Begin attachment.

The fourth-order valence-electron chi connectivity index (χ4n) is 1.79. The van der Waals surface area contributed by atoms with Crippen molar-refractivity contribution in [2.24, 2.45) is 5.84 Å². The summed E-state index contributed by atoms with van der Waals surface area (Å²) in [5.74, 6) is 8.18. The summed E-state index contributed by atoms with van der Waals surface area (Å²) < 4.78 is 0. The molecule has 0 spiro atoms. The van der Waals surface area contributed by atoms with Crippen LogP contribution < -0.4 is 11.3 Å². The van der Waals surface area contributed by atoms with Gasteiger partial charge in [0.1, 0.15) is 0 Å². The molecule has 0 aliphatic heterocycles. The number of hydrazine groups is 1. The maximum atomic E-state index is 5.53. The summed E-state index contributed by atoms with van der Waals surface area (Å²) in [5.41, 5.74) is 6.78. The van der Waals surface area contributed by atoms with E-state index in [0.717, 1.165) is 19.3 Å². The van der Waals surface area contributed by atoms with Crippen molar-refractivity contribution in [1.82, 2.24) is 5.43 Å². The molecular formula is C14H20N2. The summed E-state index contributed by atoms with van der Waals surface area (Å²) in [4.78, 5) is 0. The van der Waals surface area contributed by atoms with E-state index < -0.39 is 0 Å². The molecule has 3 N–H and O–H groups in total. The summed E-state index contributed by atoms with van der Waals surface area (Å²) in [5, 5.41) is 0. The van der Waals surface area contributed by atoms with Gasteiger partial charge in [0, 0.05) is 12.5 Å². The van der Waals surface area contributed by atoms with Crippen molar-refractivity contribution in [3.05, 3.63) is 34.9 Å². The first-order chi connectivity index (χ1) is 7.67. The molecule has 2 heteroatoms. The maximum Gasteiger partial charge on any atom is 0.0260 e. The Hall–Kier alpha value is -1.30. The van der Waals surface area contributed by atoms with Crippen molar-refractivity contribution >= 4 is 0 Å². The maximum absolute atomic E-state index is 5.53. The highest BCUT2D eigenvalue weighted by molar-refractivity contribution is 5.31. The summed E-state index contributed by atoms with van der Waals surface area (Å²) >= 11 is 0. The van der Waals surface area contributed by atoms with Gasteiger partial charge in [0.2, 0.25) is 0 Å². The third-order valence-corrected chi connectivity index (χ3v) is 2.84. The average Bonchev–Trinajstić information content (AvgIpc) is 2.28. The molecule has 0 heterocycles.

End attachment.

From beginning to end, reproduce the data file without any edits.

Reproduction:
The fourth-order valence-electron chi connectivity index (χ4n) is 1.79. The van der Waals surface area contributed by atoms with Crippen molar-refractivity contribution in [2.24, 2.45) is 5.84 Å². The summed E-state index contributed by atoms with van der Waals surface area (Å²) in [5.74, 6) is 8.18. The summed E-state index contributed by atoms with van der Waals surface area (Å²) < 4.78 is 0. The molecule has 0 spiro atoms. The van der Waals surface area contributed by atoms with Crippen LogP contribution < -0.4 is 11.3 Å². The van der Waals surface area contributed by atoms with Gasteiger partial charge in [0.1, 0.15) is 0 Å². The molecule has 0 aliphatic heterocycles. The number of hydrazine groups is 1. The maximum atomic E-state index is 5.53. The summed E-state index contributed by atoms with van der Waals surface area (Å²) in [5.41, 5.74) is 6.78. The van der Waals surface area contributed by atoms with E-state index in [0.717, 1.165) is 19.3 Å². The van der Waals surface area contributed by atoms with Crippen molar-refractivity contribution in [1.82, 2.24) is 5.43 Å². The molecular formula is C14H20N2. The summed E-state index contributed by atoms with van der Waals surface area (Å²) in [4.78, 5) is 0. The van der Waals surface area contributed by atoms with E-state index < -0.39 is 0 Å². The molecule has 3 N–H and O–H groups in total. The summed E-state index contributed by atoms with van der Waals surface area (Å²) in [5, 5.41) is 0. The van der Waals surface area contributed by atoms with Gasteiger partial charge in [0, 0.05) is 12.5 Å². The van der Waals surface area contributed by atoms with Crippen molar-refractivity contribution in [3.05, 3.63) is 34.9 Å². The first-order chi connectivity index (χ1) is 7.67. The molecule has 2 heteroatoms. The maximum Gasteiger partial charge on any atom is 0.0260 e. The Hall–Kier alpha value is -1.30. The van der Waals surface area contributed by atoms with Crippen molar-refractivity contribution >= 4 is 0 Å². The maximum absolute atomic E-state index is 5.53. The highest BCUT2D eigenvalue weighted by molar-refractivity contribution is 5.31. The summed E-state index contributed by atoms with van der Waals surface area (Å²) >= 11 is 0. The van der Waals surface area contributed by atoms with Gasteiger partial charge in [0.2, 0.25) is 0 Å². The third-order valence-corrected chi connectivity index (χ3v) is 2.84. The average Bonchev–Trinajstić information content (AvgIpc) is 2.28. The molecule has 0 heterocycles.